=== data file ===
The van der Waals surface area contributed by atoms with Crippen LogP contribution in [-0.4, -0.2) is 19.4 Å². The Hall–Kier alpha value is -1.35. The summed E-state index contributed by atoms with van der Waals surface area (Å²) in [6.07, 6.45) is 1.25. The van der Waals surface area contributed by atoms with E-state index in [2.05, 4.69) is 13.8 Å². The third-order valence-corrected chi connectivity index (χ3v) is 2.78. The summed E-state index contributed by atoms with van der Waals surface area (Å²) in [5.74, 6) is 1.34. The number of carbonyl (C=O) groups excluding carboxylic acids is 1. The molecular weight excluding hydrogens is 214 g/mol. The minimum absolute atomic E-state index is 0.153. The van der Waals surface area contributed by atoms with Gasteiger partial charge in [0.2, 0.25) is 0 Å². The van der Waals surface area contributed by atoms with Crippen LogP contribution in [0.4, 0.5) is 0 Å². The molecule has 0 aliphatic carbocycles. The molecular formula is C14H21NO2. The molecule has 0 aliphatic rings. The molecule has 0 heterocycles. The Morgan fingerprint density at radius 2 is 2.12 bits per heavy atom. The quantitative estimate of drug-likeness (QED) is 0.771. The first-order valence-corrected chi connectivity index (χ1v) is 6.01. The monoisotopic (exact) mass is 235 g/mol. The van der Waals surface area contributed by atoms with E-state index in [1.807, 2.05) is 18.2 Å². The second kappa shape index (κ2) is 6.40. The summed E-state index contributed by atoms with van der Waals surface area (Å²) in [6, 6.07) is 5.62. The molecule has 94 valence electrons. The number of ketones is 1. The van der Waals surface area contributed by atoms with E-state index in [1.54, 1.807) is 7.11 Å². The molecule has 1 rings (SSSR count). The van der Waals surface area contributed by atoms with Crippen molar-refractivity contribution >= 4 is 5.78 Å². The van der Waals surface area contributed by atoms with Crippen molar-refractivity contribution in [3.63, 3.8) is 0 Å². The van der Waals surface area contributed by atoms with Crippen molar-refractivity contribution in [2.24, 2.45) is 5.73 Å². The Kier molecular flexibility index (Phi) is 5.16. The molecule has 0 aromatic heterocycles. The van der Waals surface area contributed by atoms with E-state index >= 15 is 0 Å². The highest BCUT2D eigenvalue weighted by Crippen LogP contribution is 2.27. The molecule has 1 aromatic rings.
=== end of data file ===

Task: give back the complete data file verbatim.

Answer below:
The van der Waals surface area contributed by atoms with Crippen LogP contribution in [-0.4, -0.2) is 19.4 Å². The Hall–Kier alpha value is -1.35. The summed E-state index contributed by atoms with van der Waals surface area (Å²) in [6.07, 6.45) is 1.25. The van der Waals surface area contributed by atoms with E-state index in [2.05, 4.69) is 13.8 Å². The third-order valence-corrected chi connectivity index (χ3v) is 2.78. The summed E-state index contributed by atoms with van der Waals surface area (Å²) in [5.74, 6) is 1.34. The number of carbonyl (C=O) groups excluding carboxylic acids is 1. The molecular weight excluding hydrogens is 214 g/mol. The minimum absolute atomic E-state index is 0.153. The van der Waals surface area contributed by atoms with Gasteiger partial charge in [0.2, 0.25) is 0 Å². The van der Waals surface area contributed by atoms with Crippen LogP contribution in [0.4, 0.5) is 0 Å². The molecule has 0 aliphatic carbocycles. The molecular formula is C14H21NO2. The molecule has 0 aliphatic rings. The molecule has 0 heterocycles. The Morgan fingerprint density at radius 2 is 2.12 bits per heavy atom. The quantitative estimate of drug-likeness (QED) is 0.771. The first-order valence-corrected chi connectivity index (χ1v) is 6.01. The monoisotopic (exact) mass is 235 g/mol. The van der Waals surface area contributed by atoms with E-state index in [1.807, 2.05) is 18.2 Å². The second kappa shape index (κ2) is 6.40. The summed E-state index contributed by atoms with van der Waals surface area (Å²) in [6, 6.07) is 5.62. The molecule has 94 valence electrons. The number of ketones is 1. The van der Waals surface area contributed by atoms with E-state index in [1.54, 1.807) is 7.11 Å². The molecule has 1 rings (SSSR count). The van der Waals surface area contributed by atoms with Crippen molar-refractivity contribution >= 4 is 5.78 Å². The van der Waals surface area contributed by atoms with Crippen molar-refractivity contribution in [3.63, 3.8) is 0 Å². The van der Waals surface area contributed by atoms with Crippen molar-refractivity contribution in [2.24, 2.45) is 5.73 Å². The Kier molecular flexibility index (Phi) is 5.16. The molecule has 0 aromatic heterocycles. The van der Waals surface area contributed by atoms with E-state index >= 15 is 0 Å². The highest BCUT2D eigenvalue weighted by Crippen LogP contribution is 2.27. The molecule has 1 aromatic rings.